Group-buy website Massdrop announced a drop for its Vast 35” curved gaming monitor. It supports AMD FreeSync technology and runs at 100 Hz. It also features a high-contrast VA panel with 3440x1440 resolution and a 1800R curve in the 21:9 aspect ratio. We don't have a full review at this time, but we did acquire a pre-production sample for some testing.
The panel part is from AU Optronics and offers a high contrast ratio--higher than any IPS or TN monitor is capable of. The manufacturer claims 2500:1, with a max brightness of 300cd/m2. Response time is 2ms with a FreeSync operating range of 49-100 Hz. That means you’ll need a relatively stout video card to keep frame rates above 49 FPS, since LFC is not supported.
The chassis is a combination of high-quality plastic and aluminum, with the panel framed in a thin bezel. The stand offers 4.3” of height adjustment along with -5°/15° tilt and a portrait mode, which we haven't before seen in a curved monitor. Also unusual is the lack of a swivel function. There are no built-in speakers, but the power supply is internal, eliminating the need for a brick. The well-protected package includes an IEC cord and a DisplayPort cable. There are three HDMI inputs along with a single DisplayPort. You also get a 3.5mm audio output for headphones or powered speakers.
Controls consist entirely of a single joystick that runs everything. Ordinarily, we would be happy about this, but the Vast’s implementation is not up to the standards set by LG or BenQ. Pressing the stick toggles the power--a fact you’ll quickly learn when you’ve turned off the monitor by mistake a half-dozen times, as we did. To open the OSD, click up. To move up and down through the choices, click left and right. To make a selection, click up. To back out of the menu, click down. (See what we mean?)
The OSD is complete with multiple image modes and calibration controls that include RGB sliders, gamma presets, and hue/saturation adjustments. We’ll give you a little more detail on picture tweaks below. Overdrive is either on or off and produces some visible ghosting in the Blurbusters UFO test. Users looking for a blur-free experience might want to investigate monitors with higher refresh rates. But, as you know, that’ll cost.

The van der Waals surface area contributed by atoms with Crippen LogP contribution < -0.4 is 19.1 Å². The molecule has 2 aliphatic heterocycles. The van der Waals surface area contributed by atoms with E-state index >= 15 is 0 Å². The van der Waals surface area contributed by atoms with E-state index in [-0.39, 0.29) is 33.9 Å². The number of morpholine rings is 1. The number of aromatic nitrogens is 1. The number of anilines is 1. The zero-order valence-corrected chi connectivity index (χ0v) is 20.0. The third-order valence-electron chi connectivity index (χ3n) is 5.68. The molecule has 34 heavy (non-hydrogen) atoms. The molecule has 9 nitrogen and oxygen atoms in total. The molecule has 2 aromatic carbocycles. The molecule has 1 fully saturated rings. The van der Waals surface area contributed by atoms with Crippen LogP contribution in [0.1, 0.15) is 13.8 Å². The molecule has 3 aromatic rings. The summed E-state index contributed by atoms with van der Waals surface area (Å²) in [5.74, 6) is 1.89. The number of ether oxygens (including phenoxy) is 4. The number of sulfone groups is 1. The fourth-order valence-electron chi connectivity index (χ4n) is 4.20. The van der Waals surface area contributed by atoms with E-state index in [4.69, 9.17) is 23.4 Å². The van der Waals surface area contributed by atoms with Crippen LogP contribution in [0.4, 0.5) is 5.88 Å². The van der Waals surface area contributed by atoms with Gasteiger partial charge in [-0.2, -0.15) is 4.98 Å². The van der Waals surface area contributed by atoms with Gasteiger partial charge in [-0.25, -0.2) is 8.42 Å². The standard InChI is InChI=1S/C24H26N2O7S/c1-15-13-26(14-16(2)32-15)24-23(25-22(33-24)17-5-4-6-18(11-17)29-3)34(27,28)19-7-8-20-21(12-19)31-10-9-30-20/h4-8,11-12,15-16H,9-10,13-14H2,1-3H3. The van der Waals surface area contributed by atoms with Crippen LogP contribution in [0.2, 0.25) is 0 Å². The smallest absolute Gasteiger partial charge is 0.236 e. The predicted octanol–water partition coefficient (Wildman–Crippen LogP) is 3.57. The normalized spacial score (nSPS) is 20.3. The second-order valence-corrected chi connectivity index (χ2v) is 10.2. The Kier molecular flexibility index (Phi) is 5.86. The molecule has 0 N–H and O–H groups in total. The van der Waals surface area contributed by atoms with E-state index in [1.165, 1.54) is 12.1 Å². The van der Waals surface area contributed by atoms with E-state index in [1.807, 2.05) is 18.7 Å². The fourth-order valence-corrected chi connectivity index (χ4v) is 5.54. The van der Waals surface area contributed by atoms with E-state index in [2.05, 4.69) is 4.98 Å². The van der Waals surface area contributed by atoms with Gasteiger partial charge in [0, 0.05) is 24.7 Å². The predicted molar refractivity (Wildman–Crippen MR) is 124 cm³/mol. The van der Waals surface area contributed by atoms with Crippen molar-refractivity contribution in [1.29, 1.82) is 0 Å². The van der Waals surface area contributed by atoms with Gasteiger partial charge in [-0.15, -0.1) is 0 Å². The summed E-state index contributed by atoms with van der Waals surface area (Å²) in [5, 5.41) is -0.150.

In our short time with the Vast, we were able to run a set of measurements and perform a calibration. Here are the out-of-box numbers for brightness, black level and contrast.
Max White – 278.9774cd/m2 Max Black - .0872cd/m2 Max Contrast – 3198.1:1 Min White – 73.3317cd/m2 Min Black - .0236cd/m2 Min Contrast – 3109.2:1
Clearly, the Vast’s VA panel is as good or better than any mainstream-branded competitors. It’s not the brightest monitor out there, but it provides enough output for most environments. Black levels are as low as any VA screen we’ve tested, which is to say, they're excellent. Dynamic range is among the best we’ve seen; not every VA monitor can top 3000:1 like this one. If you’re wondering about post-calibration results, we managed to keep the contrast ratio at an excellent 3037.4:1 even after lowering the contrast slider to improve grayscale tracking.
We also measured the Vast’s grayscale, gamma, and color accuracy. Here are the charts showing the default Standard picture mode.
You can see that the white point is quite blue, even though the color temp setting says it's 6500K. There are no warmer presets available, so if you want a more accurate image, calibration is a must. Gamma runs a tad light at an average value of 2.06. You can use the 2.4 preset to make things a bit darker if you wish. The color gamut clearly overshoots Rec.709 targets. We can see that it's actually pretty close to DCI-P3. This is great if you plan to watch Ultra HD Blu-rays, but it will be oversaturated for gaming purposes.
We were able to get the error down to a reasonable 1.07dE by making the following changes.
Brightness 200cd/m2 – 55 Contrast – 44 Color Temp User – Red 62, Green 62, Blue 38
If you’re planning to purchase a Vast, we strongly suggest making these changes. Image depth and color accuracy are significantly improved. In addition to the 1.07dE average grayscale error, calibrated gamma stays about the same at 2.04, and the average color error drops to a respectable 2.72dE.
We’ve been covering curved monitors steadily since they appeared some four years ago. During that time, prices haven’t changed much. A decent 35” curved gaming monitor with fast refresh, adaptive sync, and high resolution will cost at least $800. Massdrop’s Vast breaks that precedent with its $550 price tag. Although it doesn’t have all the bells and whistles of mainstream brands, it does, as they say, have it where it counts. FreeSync and 100 Hz may not be the stuff hardcore gamers are looking for, but most players will be satisfied with the Vast’s video processing performance.
Out-of-box color accuracy is on par with other non-mainstream brands, which is to say, it's only fair, but a calibration will set things right. Our settings will make a visible improvement should you decide to add one of these to your rig.
Curved screens have taken firm hold in the market and are no longer considered oddities. The Vast provides decent gaming cred with its generous 35” size, 3440x1440-pixel resolution, FreeSync, and 100 Hz refresh rate. Further, at $550, it is (for now) in a class by itself.